- - Wednesday, December 17, 2014

The embargo against Cuba hasn’t exactly been a stellar success. The Castro regime remains entrenched in power. Cubans remain impoverished without basic necessities - toilet paper, for one. New thinking on the U.S.-Cuban relationship is needed.

As I see it, the targeted relaxation of economic boycotts in areas of communications infrastructure, and entrepreneurial development makes sense. Tempered by careful restrictions, those developments will help raise the living standards of ordinary Cubans and unleash Cuba’s imprisoned civil society. In return for releasing spies who targeted Cuban democracy activists and helped kill Americans, America has recovered US-AID contractor Alan Gross and an intelligence agent. Perhaps those rescues are worth it.

But President Obama’s policy isn’t about small steps.

The U.S. will also open an Embassy in Havana and seems likely to remove Cuba from the state-sponsor of terrorism list. This, essentially, means that the Castros have won American recognition without any significant compromises towards democracy.

But whatever one thinks of President Obama’s decision vis-à-vis Cuba directly, this shift endangers American interests around the world.

To be sure, the Europeans will love this. Afflicted by the insipid delusion that Castro’s Cuba is a romantic fiefdom of cigars, energetic art and sunny socialist liberalism, Europeans despise current US policy. This change means that Europe just fell in love with Obama, again. For U.S. adversaries, however, Obama’s decision will be read in a very different way.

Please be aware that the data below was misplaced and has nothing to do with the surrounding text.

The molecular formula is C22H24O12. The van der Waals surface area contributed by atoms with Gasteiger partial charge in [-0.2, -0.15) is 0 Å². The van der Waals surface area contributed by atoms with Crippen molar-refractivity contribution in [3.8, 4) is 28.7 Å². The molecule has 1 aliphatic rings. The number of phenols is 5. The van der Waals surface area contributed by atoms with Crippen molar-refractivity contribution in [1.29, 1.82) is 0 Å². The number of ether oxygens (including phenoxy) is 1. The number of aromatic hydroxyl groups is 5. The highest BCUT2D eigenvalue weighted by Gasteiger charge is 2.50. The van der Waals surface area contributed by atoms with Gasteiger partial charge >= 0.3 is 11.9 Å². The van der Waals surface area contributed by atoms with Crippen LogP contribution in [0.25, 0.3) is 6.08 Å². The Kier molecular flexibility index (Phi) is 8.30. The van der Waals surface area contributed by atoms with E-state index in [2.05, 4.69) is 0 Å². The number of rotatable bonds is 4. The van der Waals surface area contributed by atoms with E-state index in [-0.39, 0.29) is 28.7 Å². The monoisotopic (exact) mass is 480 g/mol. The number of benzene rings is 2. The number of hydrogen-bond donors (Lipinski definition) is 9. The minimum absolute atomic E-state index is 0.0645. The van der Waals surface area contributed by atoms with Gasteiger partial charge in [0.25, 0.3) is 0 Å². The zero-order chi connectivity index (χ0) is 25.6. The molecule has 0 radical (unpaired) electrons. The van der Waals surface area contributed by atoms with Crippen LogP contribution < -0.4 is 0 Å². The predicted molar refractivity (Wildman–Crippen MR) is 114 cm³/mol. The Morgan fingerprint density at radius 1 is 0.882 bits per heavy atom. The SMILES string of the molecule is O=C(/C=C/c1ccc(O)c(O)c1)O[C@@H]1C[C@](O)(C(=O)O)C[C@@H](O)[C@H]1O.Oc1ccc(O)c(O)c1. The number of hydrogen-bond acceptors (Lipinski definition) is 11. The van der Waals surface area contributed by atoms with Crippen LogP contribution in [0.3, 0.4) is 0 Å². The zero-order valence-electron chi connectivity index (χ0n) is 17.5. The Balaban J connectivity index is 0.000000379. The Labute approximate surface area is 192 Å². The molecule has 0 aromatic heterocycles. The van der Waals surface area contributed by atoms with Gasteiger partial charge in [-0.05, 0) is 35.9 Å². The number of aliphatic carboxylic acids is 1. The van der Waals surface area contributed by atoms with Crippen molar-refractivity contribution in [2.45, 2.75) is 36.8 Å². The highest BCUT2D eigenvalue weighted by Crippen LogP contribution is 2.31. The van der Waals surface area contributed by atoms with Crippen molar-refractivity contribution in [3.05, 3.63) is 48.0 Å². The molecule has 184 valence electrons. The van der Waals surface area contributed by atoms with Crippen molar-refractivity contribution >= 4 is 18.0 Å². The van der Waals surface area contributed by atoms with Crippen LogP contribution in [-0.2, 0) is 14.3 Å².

It will reinforce existing notions of American weakness.

Take Iran. Recognizing President Obama’s desperation to cut a deal on its nuclear program, Iran’s hardline factions have refused to grant President Rouhani the concessions needed for any serious deal. But while Obama’s Cuba rapprochement will encourage Iranian moderates to believe in a better relationship with the U.S., it will also reinforce hardliner beliefs that America can be bent to their agenda.

The same concern applies to Russia. Witnessing President Obama’s trepidation in Eastern Europe, President Putin believes he can address Russia’s economic difficulties by wagering on increasingly aggressive action.

The hard truth – one many liberal observers of international relations refuse to accept – is that international relations doesn’t take place in a vacuum. Instead, U.S. adversaries judge American credibility by our interactions around the world, and then make policy in view of those assessments.

In that regard, this all-at-once announcement; opening an Embassy, legitimizing Cuba’s international standing, relaxing the boycott at multiple levels, and effectively apologizing for prior US policy, will send a message of American malleability rippling across the world. It plays to a broader administration delusion: diplomatic concessions inevitably lead to a better day.

The truth, of course, is far murkier. Against authoritarianism, the United States is the irreplaceable anchor for human freedom. Thus, witnessing how the Castro regime has now escaped responsibility for imprisoning tens of thousands of political prisoners, other despots have little incentive to change their own behavior.

Whatever happens next in Cuba, this is a sad day for human freedom.

Tom Rogan, based in Washington, D.C., writes for the National Review and the Daily Telegraph. He holds the Tony Blankley Chair at the Steamboat Institute.

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